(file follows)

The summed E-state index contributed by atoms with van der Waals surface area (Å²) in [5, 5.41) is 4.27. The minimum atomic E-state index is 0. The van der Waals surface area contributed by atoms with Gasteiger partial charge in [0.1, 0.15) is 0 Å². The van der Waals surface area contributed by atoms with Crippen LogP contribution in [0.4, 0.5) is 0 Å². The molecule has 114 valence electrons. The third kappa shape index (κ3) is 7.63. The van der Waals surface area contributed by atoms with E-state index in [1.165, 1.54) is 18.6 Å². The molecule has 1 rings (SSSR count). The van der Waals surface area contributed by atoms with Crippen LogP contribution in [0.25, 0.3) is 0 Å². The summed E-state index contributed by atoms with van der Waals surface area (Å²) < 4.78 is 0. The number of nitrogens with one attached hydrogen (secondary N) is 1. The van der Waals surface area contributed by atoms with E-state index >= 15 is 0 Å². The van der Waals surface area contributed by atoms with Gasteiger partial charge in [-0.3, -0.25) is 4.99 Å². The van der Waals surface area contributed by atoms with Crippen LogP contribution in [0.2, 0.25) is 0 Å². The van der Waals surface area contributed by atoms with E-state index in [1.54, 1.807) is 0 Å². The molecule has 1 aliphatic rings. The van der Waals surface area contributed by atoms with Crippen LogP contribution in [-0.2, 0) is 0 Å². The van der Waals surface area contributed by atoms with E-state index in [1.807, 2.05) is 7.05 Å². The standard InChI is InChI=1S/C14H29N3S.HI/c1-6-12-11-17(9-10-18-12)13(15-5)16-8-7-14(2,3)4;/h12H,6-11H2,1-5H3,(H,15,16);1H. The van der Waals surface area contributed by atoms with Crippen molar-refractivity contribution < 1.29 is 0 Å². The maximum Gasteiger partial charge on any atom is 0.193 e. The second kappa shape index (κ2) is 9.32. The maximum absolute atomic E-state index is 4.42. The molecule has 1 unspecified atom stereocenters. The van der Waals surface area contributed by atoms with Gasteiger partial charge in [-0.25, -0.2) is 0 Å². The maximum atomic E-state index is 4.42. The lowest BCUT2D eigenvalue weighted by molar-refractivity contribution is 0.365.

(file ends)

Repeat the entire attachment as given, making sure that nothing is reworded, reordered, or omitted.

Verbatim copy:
The summed E-state index contributed by atoms with van der Waals surface area (Å²) in [5, 5.41) is 4.27. The minimum atomic E-state index is 0. The van der Waals surface area contributed by atoms with Gasteiger partial charge in [0.1, 0.15) is 0 Å². The van der Waals surface area contributed by atoms with Crippen LogP contribution in [0.4, 0.5) is 0 Å². The molecule has 114 valence electrons. The third kappa shape index (κ3) is 7.63. The van der Waals surface area contributed by atoms with E-state index in [1.165, 1.54) is 18.6 Å². The molecule has 1 rings (SSSR count). The van der Waals surface area contributed by atoms with Crippen LogP contribution in [0.25, 0.3) is 0 Å². The summed E-state index contributed by atoms with van der Waals surface area (Å²) < 4.78 is 0. The number of nitrogens with one attached hydrogen (secondary N) is 1. The van der Waals surface area contributed by atoms with E-state index >= 15 is 0 Å². The van der Waals surface area contributed by atoms with Gasteiger partial charge in [-0.3, -0.25) is 4.99 Å². The van der Waals surface area contributed by atoms with Crippen LogP contribution in [0.2, 0.25) is 0 Å². The van der Waals surface area contributed by atoms with E-state index in [1.54, 1.807) is 0 Å². The molecule has 1 aliphatic rings. The van der Waals surface area contributed by atoms with Crippen LogP contribution in [-0.2, 0) is 0 Å². The van der Waals surface area contributed by atoms with E-state index in [1.807, 2.05) is 7.05 Å². The standard InChI is InChI=1S/C14H29N3S.HI/c1-6-12-11-17(9-10-18-12)13(15-5)16-8-7-14(2,3)4;/h12H,6-11H2,1-5H3,(H,15,16);1H. The van der Waals surface area contributed by atoms with Crippen molar-refractivity contribution < 1.29 is 0 Å². The maximum Gasteiger partial charge on any atom is 0.193 e. The second kappa shape index (κ2) is 9.32. The maximum absolute atomic E-state index is 4.42. The molecule has 1 unspecified atom stereocenters. The van der Waals surface area contributed by atoms with Gasteiger partial charge in [-0.25, -0.2) is 0 Å². The maximum atomic E-state index is 4.42. The lowest BCUT2D eigenvalue weighted by molar-refractivity contribution is 0.365.